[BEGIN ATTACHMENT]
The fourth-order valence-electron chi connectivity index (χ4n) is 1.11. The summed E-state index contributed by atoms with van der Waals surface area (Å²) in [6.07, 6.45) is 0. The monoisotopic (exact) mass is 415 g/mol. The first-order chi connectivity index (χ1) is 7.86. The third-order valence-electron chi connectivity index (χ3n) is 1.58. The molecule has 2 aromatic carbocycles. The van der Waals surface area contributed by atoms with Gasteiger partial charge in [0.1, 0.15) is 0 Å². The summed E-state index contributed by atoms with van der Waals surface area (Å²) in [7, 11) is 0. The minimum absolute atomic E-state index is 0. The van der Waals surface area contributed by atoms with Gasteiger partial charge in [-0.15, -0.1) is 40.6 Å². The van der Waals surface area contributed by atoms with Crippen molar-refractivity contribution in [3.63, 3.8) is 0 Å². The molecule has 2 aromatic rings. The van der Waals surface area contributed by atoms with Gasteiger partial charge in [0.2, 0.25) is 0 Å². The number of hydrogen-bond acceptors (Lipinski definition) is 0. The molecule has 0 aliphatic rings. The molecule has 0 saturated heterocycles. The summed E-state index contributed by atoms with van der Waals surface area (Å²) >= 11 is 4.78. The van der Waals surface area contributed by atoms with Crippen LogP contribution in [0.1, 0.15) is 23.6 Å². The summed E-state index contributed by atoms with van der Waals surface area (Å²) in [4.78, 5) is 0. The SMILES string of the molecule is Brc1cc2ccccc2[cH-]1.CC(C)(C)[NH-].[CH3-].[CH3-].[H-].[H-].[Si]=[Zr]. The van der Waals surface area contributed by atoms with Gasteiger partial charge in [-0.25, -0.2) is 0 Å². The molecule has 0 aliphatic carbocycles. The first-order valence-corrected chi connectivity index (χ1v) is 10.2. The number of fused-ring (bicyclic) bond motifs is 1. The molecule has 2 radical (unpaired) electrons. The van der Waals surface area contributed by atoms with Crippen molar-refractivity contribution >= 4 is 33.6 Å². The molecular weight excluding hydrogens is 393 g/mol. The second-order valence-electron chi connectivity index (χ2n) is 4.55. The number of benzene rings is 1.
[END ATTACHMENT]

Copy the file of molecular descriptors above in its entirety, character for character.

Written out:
The fourth-order valence-electron chi connectivity index (χ4n) is 1.11. The summed E-state index contributed by atoms with van der Waals surface area (Å²) in [6.07, 6.45) is 0. The monoisotopic (exact) mass is 415 g/mol. The first-order chi connectivity index (χ1) is 7.86. The third-order valence-electron chi connectivity index (χ3n) is 1.58. The molecule has 2 aromatic carbocycles. The van der Waals surface area contributed by atoms with Gasteiger partial charge in [0.1, 0.15) is 0 Å². The summed E-state index contributed by atoms with van der Waals surface area (Å²) in [7, 11) is 0. The minimum absolute atomic E-state index is 0. The van der Waals surface area contributed by atoms with Gasteiger partial charge in [-0.15, -0.1) is 40.6 Å². The van der Waals surface area contributed by atoms with Crippen molar-refractivity contribution in [3.63, 3.8) is 0 Å². The molecule has 2 aromatic rings. The van der Waals surface area contributed by atoms with Gasteiger partial charge in [0.2, 0.25) is 0 Å². The number of hydrogen-bond acceptors (Lipinski definition) is 0. The molecule has 0 aliphatic rings. The molecule has 0 saturated heterocycles. The summed E-state index contributed by atoms with van der Waals surface area (Å²) >= 11 is 4.78. The van der Waals surface area contributed by atoms with Crippen LogP contribution in [0.1, 0.15) is 23.6 Å². The summed E-state index contributed by atoms with van der Waals surface area (Å²) in [4.78, 5) is 0. The SMILES string of the molecule is Brc1cc2ccccc2[cH-]1.CC(C)(C)[NH-].[CH3-].[CH3-].[H-].[H-].[Si]=[Zr]. The van der Waals surface area contributed by atoms with Gasteiger partial charge in [-0.25, -0.2) is 0 Å². The molecule has 0 aliphatic carbocycles. The first-order valence-corrected chi connectivity index (χ1v) is 10.2. The number of fused-ring (bicyclic) bond motifs is 1. The molecule has 2 radical (unpaired) electrons. The van der Waals surface area contributed by atoms with Crippen molar-refractivity contribution >= 4 is 33.6 Å². The molecular weight excluding hydrogens is 393 g/mol. The second-order valence-electron chi connectivity index (χ2n) is 4.55. The number of benzene rings is 1.